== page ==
Last week, I nearly got killed as I walked onto a crosswalk on Lacewood Drive.
I pressed the button and stepped out, assuming the car was far enough to stop. A loud, heart-dropping three car collision later, I was looking back over the moment that could’ve easily been my last. Thankfully, no one was hurt.
This is not a unique case in Halifax: pedestrian safety is a real issue here. Last year was a record-breaking year for the number of pedestrian accidents: 262 collisions, up from 169 the year before.
This year, 109 pedestrians have been hit, two of whom passed away. Admittedly, this number is an improvement on last year, but the only acceptable number of pedestrian fatalities is zero.
But where does the responsibility of pedestrian safety really lie? All three drivers, and the police on scene, thought I was at fault for jumping off the sidewalk too early.
Sure, it was rainy and foggy, and I might have misjudged how fast the car was approaching. But if a fully able adult like myself misjudged the situation, how do you expect children, seniors, or the disabled to navigate the city streets?
The vulnerable road user should not bear that responsibility. A misjudgment on their part would cost them their life. We saw that with the tragic death of the cyclist in Purcell’s cove this week.
The responsibility does not solely fall on the driver either. Lacewood Drive is four-lane road with a minimum 16 metre setback for any abutting building. On a road like this, with low pedestrian activity, the driver would never anticipate someone crossing, even if it was at a crosswalk. At the 60 km/h speed limit, the collision would’ve probably killed me. The way the street is designed does not create a safe environment for pedestrians.
This is actually rooted in neuroscience. The driver’s brain develops expectations of what it might encounter on the road. On roads like Lacewood Drive, it expects that only other cars will be encountered. This is why one study shows that sometimes drivers do not become aware of pedestrians even when they are looking directly towards them.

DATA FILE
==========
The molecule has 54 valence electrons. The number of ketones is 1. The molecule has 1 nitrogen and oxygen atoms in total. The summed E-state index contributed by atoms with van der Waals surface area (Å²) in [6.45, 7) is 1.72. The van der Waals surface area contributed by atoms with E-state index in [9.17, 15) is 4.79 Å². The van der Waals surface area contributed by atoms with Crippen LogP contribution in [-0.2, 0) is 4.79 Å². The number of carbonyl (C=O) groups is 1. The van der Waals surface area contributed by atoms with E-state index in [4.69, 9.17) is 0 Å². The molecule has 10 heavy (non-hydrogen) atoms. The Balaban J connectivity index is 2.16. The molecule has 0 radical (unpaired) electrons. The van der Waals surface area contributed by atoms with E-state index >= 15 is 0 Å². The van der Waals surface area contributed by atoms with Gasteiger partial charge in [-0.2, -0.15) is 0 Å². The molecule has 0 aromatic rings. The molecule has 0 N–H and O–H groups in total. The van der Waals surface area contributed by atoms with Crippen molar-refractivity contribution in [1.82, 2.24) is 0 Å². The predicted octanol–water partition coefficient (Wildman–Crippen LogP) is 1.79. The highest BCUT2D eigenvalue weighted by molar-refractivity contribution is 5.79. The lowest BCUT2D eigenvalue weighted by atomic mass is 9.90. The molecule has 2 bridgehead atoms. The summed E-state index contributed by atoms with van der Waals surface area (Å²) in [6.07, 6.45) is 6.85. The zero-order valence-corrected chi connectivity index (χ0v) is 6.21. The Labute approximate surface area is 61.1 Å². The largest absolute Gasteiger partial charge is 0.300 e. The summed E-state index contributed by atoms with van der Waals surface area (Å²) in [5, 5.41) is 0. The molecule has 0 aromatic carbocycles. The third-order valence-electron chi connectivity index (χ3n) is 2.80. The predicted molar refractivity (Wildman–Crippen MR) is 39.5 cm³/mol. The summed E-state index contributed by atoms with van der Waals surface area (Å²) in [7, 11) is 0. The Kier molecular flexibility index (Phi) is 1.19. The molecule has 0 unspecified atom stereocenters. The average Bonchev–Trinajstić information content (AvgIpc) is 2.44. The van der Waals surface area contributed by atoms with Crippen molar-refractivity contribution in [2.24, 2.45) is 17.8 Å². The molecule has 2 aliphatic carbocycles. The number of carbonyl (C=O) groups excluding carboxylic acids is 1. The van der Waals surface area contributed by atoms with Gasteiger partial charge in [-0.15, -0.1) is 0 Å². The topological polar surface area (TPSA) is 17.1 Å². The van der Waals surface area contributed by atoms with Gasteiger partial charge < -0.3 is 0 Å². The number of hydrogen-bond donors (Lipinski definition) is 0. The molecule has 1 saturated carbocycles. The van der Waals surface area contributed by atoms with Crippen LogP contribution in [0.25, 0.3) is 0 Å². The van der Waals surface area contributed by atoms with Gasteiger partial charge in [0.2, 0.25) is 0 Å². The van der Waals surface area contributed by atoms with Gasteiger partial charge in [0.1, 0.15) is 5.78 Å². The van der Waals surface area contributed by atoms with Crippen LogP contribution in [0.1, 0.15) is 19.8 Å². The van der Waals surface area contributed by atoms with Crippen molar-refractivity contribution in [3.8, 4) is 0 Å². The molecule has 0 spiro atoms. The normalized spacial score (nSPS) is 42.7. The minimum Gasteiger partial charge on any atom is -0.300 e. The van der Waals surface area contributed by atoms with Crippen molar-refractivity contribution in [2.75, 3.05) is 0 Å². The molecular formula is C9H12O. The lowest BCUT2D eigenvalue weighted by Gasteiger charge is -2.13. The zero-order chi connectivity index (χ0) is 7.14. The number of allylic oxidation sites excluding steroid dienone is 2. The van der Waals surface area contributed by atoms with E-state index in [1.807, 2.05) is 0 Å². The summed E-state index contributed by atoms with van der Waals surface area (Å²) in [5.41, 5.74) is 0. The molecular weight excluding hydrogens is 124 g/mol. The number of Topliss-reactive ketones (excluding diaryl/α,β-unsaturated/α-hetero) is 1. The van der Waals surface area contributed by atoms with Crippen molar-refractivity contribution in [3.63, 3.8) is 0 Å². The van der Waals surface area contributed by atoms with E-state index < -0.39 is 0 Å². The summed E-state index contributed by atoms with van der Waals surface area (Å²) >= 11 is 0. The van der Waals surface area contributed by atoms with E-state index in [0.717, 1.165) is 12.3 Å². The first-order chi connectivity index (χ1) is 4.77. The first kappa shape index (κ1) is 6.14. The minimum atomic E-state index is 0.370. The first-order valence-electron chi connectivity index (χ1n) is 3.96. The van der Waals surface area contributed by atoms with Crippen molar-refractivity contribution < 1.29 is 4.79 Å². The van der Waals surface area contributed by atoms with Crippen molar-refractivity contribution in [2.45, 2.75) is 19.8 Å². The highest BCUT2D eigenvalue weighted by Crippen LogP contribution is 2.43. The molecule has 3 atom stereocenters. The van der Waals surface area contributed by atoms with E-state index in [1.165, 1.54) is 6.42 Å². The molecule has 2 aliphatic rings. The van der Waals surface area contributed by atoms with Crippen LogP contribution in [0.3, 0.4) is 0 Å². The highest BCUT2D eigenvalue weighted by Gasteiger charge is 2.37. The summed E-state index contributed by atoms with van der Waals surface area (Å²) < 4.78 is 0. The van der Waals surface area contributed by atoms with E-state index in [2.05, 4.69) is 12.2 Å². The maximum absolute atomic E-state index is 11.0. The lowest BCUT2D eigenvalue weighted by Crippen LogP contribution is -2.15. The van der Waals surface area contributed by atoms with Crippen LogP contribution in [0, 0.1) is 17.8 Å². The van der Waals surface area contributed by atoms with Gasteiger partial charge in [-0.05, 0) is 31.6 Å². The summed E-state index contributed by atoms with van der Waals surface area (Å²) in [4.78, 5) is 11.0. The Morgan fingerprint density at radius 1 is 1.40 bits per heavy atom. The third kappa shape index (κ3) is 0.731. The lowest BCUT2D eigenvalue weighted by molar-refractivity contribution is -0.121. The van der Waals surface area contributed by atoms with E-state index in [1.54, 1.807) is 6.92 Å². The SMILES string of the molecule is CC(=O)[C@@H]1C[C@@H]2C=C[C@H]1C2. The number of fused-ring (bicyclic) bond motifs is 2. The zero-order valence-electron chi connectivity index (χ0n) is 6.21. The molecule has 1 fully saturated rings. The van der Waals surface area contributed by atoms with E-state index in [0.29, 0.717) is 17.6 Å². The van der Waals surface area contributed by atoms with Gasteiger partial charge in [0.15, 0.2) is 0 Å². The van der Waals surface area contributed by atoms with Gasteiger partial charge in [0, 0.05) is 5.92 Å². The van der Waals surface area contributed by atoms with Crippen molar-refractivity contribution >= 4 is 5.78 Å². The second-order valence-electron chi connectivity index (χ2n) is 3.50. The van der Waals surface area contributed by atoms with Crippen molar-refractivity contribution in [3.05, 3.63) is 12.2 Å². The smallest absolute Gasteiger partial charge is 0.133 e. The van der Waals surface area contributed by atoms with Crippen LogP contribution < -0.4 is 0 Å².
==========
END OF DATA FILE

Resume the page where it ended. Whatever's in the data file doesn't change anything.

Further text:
Tom Vanderbilt, author of the book Traffic: why we drive the way we do, explains how roads that feel so safe actually cause the drivers to be less aware of the possibility of anyone crossing the road. The brain drowns out the edges of the street.
The phenomenon that Vanderbilt explains is precisely why the chaotic scenery of a shared space works much better as an intersection than the system we have here where there is a clear separation between pedestrian and vehicle right-of-way.
In these settings, where there is no clear separation between pedestrian and car space, the drivers feel unsure of when or where a pedestrian would cross. The natural reaction to this feeling is to slow down. As soon as that happens, the likelihood and impact of a pedestrian collision go down significantly. The chances of a pedestrian getting killed in a car collision at 30 km/h are five times lower than if the car is going at 50 km/h.
You can’t have a road that seduces drivers to speed and then expect them to slow down. Cities that want to promote safety for pedestrians have to understand that drivers adapt their behaviors to the environment around them. They can’t leave the fate of people's lives to human error.
If Lacewood Drive was well-designed, the driver would be driving slower, and would have seen me before I even pressed the crosswalk button. Misjudgments happen. We need to design streets where they are not fatal.
Last week, the city nearly killed me, and I was lucky to survive without injury. The cyclist who tragically died this week was not as lucky. If we do not act, the next victim could be anyone of us.